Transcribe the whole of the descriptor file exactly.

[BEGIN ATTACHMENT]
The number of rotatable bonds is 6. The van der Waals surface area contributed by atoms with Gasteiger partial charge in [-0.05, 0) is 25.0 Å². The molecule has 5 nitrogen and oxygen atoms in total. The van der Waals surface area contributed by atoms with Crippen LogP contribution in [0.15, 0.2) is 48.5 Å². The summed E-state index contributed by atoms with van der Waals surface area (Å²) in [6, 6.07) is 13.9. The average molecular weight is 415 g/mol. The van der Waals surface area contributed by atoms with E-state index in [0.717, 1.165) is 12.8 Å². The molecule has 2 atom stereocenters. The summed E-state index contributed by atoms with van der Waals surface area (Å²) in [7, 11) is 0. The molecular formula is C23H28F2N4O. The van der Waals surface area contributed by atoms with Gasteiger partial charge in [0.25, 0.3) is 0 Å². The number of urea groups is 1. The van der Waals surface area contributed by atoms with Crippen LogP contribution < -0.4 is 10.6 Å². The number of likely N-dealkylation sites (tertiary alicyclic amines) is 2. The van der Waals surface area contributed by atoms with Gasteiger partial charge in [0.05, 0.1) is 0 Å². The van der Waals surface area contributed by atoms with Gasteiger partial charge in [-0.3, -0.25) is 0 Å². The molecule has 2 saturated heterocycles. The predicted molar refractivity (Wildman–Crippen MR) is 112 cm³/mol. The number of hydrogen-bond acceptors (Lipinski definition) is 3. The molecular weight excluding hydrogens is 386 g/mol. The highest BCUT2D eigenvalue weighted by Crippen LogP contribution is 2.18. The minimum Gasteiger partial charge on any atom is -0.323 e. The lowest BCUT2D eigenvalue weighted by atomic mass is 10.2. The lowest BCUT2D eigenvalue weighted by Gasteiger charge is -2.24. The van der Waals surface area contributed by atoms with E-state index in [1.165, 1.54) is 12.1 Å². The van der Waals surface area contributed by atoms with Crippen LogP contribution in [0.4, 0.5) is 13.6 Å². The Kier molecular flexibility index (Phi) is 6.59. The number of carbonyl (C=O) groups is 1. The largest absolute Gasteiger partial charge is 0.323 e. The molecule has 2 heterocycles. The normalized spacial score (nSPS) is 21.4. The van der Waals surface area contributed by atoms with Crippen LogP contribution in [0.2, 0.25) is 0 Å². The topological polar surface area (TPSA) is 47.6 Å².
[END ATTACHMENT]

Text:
The number of rotatable bonds is 6. The van der Waals surface area contributed by atoms with Gasteiger partial charge in [-0.05, 0) is 25.0 Å². The molecule has 5 nitrogen and oxygen atoms in total. The van der Waals surface area contributed by atoms with Crippen LogP contribution in [0.15, 0.2) is 48.5 Å². The summed E-state index contributed by atoms with van der Waals surface area (Å²) in [6, 6.07) is 13.9. The average molecular weight is 415 g/mol. The van der Waals surface area contributed by atoms with E-state index in [0.717, 1.165) is 12.8 Å². The molecule has 2 atom stereocenters. The summed E-state index contributed by atoms with van der Waals surface area (Å²) in [7, 11) is 0. The molecular formula is C23H28F2N4O. The van der Waals surface area contributed by atoms with Gasteiger partial charge in [0.25, 0.3) is 0 Å². The number of urea groups is 1. The van der Waals surface area contributed by atoms with Crippen LogP contribution < -0.4 is 10.6 Å². The number of likely N-dealkylation sites (tertiary alicyclic amines) is 2. The van der Waals surface area contributed by atoms with Gasteiger partial charge in [0.05, 0.1) is 0 Å². The van der Waals surface area contributed by atoms with Gasteiger partial charge in [-0.3, -0.25) is 0 Å². The molecule has 2 saturated heterocycles. The predicted molar refractivity (Wildman–Crippen MR) is 112 cm³/mol. The number of hydrogen-bond acceptors (Lipinski definition) is 3. The molecular weight excluding hydrogens is 386 g/mol. The highest BCUT2D eigenvalue weighted by Crippen LogP contribution is 2.18. The minimum Gasteiger partial charge on any atom is -0.323 e. The lowest BCUT2D eigenvalue weighted by atomic mass is 10.2. The lowest BCUT2D eigenvalue weighted by Gasteiger charge is -2.24. The van der Waals surface area contributed by atoms with E-state index in [1.165, 1.54) is 12.1 Å². The van der Waals surface area contributed by atoms with Crippen LogP contribution in [0.4, 0.5) is 13.6 Å². The Kier molecular flexibility index (Phi) is 6.59. The number of carbonyl (C=O) groups is 1. The largest absolute Gasteiger partial charge is 0.323 e. The molecule has 2 heterocycles. The normalized spacial score (nSPS) is 21.4. The van der Waals surface area contributed by atoms with Crippen LogP contribution in [0.2, 0.25) is 0 Å². The topological polar surface area (TPSA) is 47.6 Å².